Our government is a perfect example. Each party is only concerned with forwarding their own objective. There is no concern about right and wrong. There is no concern for the people who elected them. The only concern is for “what it can do for me?”
This is not the only place where we see this thinking. Shifts in parenting styles have led to many children feeling entitled. Again a “me first” modality.
Religion has also taken a hit with leaders who have profited from the people to the point of absurdity. There is little trust in “religion” and so many young people see it as an unnecessary idea. They can only see established churches as a home for hypocrites. For them, most churches exist to perpetuate themselves and not for real ministry to the outcasts and needy. It is hard for them to see that churches are formed by people and people are not perfect.
Media has made us numb to entertainment and we seek more radical spectacles to keep our interest. It takes us back to Rome and the horrors of the Colosseum. When we have “seen everything” more is required for satiation.
Those of us whose view is different may be ridiculed for our thinking but we persist. Somehow we have to learn that not only are we responsible for each other but for everything that exists on the earth. If we don’t wake up we won’t be here. God didn’t guarantee that mankind would last forever.
Life can be difficult at times. It may not be one big thing but many little ones that push you over the edge. In fact for me that is usually the case. If there is a big crisis I seem to do well until it is over…then I crash. Many little things nibbling away at just push you closer and closer to the precipice. You don’t notice it is happening until it is too late.
We want to be strong and able to handle the things that life brings but sometimes it is just not possible. When this happens I have to take a step back and realize that I am over the edge. It’s time to back away from the things that I can and handle only the most important. Sometimes I struggle to prioritize and don’t know which balls in the air to let fall. Sometimes some fall while I am not looking. It can’t be helped. None of us are Wonder Woman or Superman. We just aren’t.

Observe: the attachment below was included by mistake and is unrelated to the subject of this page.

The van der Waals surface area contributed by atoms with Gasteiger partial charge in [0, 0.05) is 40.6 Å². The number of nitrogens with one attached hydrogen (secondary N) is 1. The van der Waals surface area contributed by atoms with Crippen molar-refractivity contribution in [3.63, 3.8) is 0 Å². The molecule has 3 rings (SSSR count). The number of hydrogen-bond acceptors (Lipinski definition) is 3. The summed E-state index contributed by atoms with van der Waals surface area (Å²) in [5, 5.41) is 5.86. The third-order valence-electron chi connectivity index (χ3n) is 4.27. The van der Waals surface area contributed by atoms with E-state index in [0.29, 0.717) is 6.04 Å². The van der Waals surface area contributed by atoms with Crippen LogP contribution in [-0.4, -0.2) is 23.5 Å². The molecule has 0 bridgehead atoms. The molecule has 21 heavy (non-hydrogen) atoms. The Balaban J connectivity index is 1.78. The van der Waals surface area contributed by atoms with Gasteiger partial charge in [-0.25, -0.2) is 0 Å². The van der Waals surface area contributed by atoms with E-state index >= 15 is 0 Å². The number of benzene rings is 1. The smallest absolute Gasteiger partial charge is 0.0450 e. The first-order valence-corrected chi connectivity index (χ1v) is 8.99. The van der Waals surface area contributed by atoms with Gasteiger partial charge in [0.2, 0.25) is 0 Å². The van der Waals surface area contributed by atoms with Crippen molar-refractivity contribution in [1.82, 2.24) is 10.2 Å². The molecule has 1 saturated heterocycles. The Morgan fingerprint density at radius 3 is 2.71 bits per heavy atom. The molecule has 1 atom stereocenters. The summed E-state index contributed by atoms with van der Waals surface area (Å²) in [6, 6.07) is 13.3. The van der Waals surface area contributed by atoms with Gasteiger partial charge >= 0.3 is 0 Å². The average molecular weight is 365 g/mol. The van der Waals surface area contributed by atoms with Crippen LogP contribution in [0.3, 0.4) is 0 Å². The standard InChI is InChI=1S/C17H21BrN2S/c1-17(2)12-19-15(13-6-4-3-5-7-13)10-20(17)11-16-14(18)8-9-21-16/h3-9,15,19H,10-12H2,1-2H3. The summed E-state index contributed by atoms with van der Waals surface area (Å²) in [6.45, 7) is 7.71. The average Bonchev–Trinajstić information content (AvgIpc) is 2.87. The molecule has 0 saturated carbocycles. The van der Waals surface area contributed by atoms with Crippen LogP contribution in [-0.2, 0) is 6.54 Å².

I spent much of my life trying to be all things to all people and the stress took it’s toll in anxiety, depression and physical symptoms. We have to learn that we are vulnerable too.
The sad part is that when you spend your time saving everyone you become expected to do it and sometimes you receive no thanks or appreciation. When you stop it is a tremendous shock and you may have some upset people.
We have to set boundaries. I think our struggle with self worth is part of the reason we fall into this trap. The more secure we are with ourselves and our own self respect the more we can choose wisely. Logical decisions about what we can do are critical.
You are important. You are just as important as anyone else. You deserve to have pride, dignity and self regard. Don’t throw yourself away.
Today at lunch with friends we were told about a family who lost a 10 year old son to suicide. He shot himself in the head. Later the family lost another son to drugs. This is a loving family and their relatives say there was nothing wrong with their childhood. The younger child was bullied and I don’t think the other son ever got over his brother’s death.
It scares me that suicides are occurring in such young children. It’s hard to know why. I know that our exposure to so much data may be part of the answer. A child growing up when there was no media would probably never know anyone who committed suicide and certainly would not be bullied on line. There was some bullying in school when I was a child but it was nipped in the bud by the teachers. This was also the era when parents believed the teacher and usually there was some sort of punishment to follow for the child. Things have really changed.
Now we are so exposed to all the terrible events around the world that to take a gun and shoot oneself or someone else is not unusual. Exposure desensitizes us.
There is so much anxiety and depression in children. I have mentioned that I see it as being related to parenting in such a way that children do not have a safe base….a place where there are rules and secure love. Children need limits. No limits is a scary thing. It means that no one cares what you do. No one loves you enough to set limits for you.
I can see some changes in parenting recently and I hope that the changes are for the better. I so want to see children grow up loved and secure.